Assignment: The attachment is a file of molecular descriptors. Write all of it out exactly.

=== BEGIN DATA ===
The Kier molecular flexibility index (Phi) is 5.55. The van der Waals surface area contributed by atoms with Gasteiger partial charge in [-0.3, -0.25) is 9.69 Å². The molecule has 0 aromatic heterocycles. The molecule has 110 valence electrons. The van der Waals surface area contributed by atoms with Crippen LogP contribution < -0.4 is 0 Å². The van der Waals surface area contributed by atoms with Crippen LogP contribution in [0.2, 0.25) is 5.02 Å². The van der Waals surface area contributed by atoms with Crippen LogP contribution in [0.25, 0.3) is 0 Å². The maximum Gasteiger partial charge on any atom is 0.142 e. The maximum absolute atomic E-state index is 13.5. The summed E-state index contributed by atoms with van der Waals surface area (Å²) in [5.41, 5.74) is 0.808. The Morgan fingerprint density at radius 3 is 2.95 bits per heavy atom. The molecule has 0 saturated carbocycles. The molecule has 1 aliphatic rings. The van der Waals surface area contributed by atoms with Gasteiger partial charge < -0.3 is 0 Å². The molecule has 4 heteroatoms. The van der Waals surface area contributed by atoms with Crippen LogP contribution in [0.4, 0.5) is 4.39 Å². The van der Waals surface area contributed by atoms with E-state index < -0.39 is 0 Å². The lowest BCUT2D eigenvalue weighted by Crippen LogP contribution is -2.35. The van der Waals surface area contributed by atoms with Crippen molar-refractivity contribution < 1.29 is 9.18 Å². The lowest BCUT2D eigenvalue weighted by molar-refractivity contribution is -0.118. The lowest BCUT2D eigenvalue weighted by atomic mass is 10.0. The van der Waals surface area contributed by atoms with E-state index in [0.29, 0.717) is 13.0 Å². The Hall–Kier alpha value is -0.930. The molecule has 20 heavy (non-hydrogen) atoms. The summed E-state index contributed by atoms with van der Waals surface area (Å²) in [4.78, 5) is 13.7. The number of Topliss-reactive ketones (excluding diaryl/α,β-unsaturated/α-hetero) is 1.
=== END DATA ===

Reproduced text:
The Kier molecular flexibility index (Phi) is 5.55. The van der Waals surface area contributed by atoms with Gasteiger partial charge in [-0.3, -0.25) is 9.69 Å². The molecule has 0 aromatic heterocycles. The molecule has 110 valence electrons. The van der Waals surface area contributed by atoms with Crippen LogP contribution < -0.4 is 0 Å². The van der Waals surface area contributed by atoms with Crippen LogP contribution in [0.2, 0.25) is 5.02 Å². The van der Waals surface area contributed by atoms with Crippen LogP contribution in [0.25, 0.3) is 0 Å². The maximum Gasteiger partial charge on any atom is 0.142 e. The maximum absolute atomic E-state index is 13.5. The summed E-state index contributed by atoms with van der Waals surface area (Å²) in [5.41, 5.74) is 0.808. The Morgan fingerprint density at radius 3 is 2.95 bits per heavy atom. The molecule has 0 saturated carbocycles. The molecule has 1 aliphatic rings. The van der Waals surface area contributed by atoms with Gasteiger partial charge < -0.3 is 0 Å². The molecule has 4 heteroatoms. The van der Waals surface area contributed by atoms with Crippen LogP contribution in [0.4, 0.5) is 4.39 Å². The van der Waals surface area contributed by atoms with E-state index < -0.39 is 0 Å². The lowest BCUT2D eigenvalue weighted by Crippen LogP contribution is -2.35. The van der Waals surface area contributed by atoms with Crippen molar-refractivity contribution < 1.29 is 9.18 Å². The lowest BCUT2D eigenvalue weighted by molar-refractivity contribution is -0.118. The lowest BCUT2D eigenvalue weighted by atomic mass is 10.0. The van der Waals surface area contributed by atoms with E-state index in [0.29, 0.717) is 13.0 Å². The Hall–Kier alpha value is -0.930. The molecule has 20 heavy (non-hydrogen) atoms. The summed E-state index contributed by atoms with van der Waals surface area (Å²) in [4.78, 5) is 13.7. The number of Topliss-reactive ketones (excluding diaryl/α,β-unsaturated/α-hetero) is 1.